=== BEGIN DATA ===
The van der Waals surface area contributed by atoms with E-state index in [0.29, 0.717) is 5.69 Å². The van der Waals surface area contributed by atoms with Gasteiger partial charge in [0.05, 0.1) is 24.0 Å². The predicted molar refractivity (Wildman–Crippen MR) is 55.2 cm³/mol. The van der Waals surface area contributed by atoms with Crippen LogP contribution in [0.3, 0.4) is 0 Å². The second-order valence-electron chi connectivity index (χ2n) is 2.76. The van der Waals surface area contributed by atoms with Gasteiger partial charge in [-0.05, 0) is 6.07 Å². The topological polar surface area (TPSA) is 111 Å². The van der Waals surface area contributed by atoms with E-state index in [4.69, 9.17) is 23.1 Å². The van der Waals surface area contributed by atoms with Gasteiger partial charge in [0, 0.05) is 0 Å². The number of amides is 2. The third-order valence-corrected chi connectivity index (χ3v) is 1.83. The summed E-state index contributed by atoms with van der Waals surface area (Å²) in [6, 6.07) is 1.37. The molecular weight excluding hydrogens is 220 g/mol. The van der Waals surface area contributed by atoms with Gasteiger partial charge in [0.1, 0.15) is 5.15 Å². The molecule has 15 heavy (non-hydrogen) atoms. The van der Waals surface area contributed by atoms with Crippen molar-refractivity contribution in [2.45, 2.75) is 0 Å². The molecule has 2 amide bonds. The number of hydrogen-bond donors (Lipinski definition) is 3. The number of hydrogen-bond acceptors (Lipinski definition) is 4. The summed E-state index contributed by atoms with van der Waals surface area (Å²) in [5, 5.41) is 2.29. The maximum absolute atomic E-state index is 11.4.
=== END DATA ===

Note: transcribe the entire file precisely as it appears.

The van der Waals surface area contributed by atoms with E-state index in [0.29, 0.717) is 5.69 Å². The van der Waals surface area contributed by atoms with Gasteiger partial charge in [0.05, 0.1) is 24.0 Å². The predicted molar refractivity (Wildman–Crippen MR) is 55.2 cm³/mol. The van der Waals surface area contributed by atoms with Crippen LogP contribution in [0.3, 0.4) is 0 Å². The second-order valence-electron chi connectivity index (χ2n) is 2.76. The van der Waals surface area contributed by atoms with Gasteiger partial charge in [-0.05, 0) is 6.07 Å². The topological polar surface area (TPSA) is 111 Å². The van der Waals surface area contributed by atoms with E-state index in [4.69, 9.17) is 23.1 Å². The van der Waals surface area contributed by atoms with Gasteiger partial charge in [0, 0.05) is 0 Å². The number of amides is 2. The third-order valence-corrected chi connectivity index (χ3v) is 1.83. The summed E-state index contributed by atoms with van der Waals surface area (Å²) in [6, 6.07) is 1.37. The molecular weight excluding hydrogens is 220 g/mol. The van der Waals surface area contributed by atoms with Gasteiger partial charge in [0.1, 0.15) is 5.15 Å². The molecule has 15 heavy (non-hydrogen) atoms. The van der Waals surface area contributed by atoms with Crippen molar-refractivity contribution in [2.45, 2.75) is 0 Å². The molecule has 2 amide bonds. The number of hydrogen-bond donors (Lipinski definition) is 3. The number of hydrogen-bond acceptors (Lipinski definition) is 4. The summed E-state index contributed by atoms with van der Waals surface area (Å²) in [5, 5.41) is 2.29. The maximum absolute atomic E-state index is 11.4.